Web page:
Region's attitudes marked by "sadness," reluctance to endure future war costs
Despite strong early support for the Iraq war in the South, the region's opposition to the war now matches national levels — and by some measures frustration is higher in the South than elsewhere in the country. Those are the findings of an October 2006 public opinion poll run by the Institute for Southern Studies and the School of Public and International Affairs at North Carolina State University.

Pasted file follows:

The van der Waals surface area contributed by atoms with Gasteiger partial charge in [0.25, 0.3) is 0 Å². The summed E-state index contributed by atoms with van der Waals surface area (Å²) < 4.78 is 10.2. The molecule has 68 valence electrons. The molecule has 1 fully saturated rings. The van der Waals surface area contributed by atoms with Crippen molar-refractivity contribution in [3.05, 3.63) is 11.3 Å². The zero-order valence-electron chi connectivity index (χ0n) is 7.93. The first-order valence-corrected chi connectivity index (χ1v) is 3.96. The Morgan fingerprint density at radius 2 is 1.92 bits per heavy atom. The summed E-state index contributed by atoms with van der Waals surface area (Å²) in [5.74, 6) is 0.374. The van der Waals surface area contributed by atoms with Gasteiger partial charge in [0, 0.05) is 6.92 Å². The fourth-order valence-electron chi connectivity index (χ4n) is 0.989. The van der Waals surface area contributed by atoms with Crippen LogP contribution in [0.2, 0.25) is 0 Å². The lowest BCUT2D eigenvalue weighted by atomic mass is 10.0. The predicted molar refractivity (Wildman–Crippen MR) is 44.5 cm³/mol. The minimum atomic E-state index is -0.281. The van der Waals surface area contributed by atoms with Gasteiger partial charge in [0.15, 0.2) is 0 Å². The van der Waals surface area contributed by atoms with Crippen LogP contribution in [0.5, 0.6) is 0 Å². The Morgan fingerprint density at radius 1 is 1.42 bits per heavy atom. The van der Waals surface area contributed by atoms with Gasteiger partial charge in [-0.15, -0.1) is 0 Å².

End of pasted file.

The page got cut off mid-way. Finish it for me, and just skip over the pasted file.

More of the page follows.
The national survey, which included a larger poll or "over-sample" in 13 Southern states, offers one of the first in-depth looks at Southern attitudes toward the Iraq war since the Bush administration pressed for military action in 2002.
The survey reveals that Southerners, after showing disproportionate support for the war early on, now doubt U.S. policy in Iraq just as strongly as people in other regions of the county, and in some cases more so.
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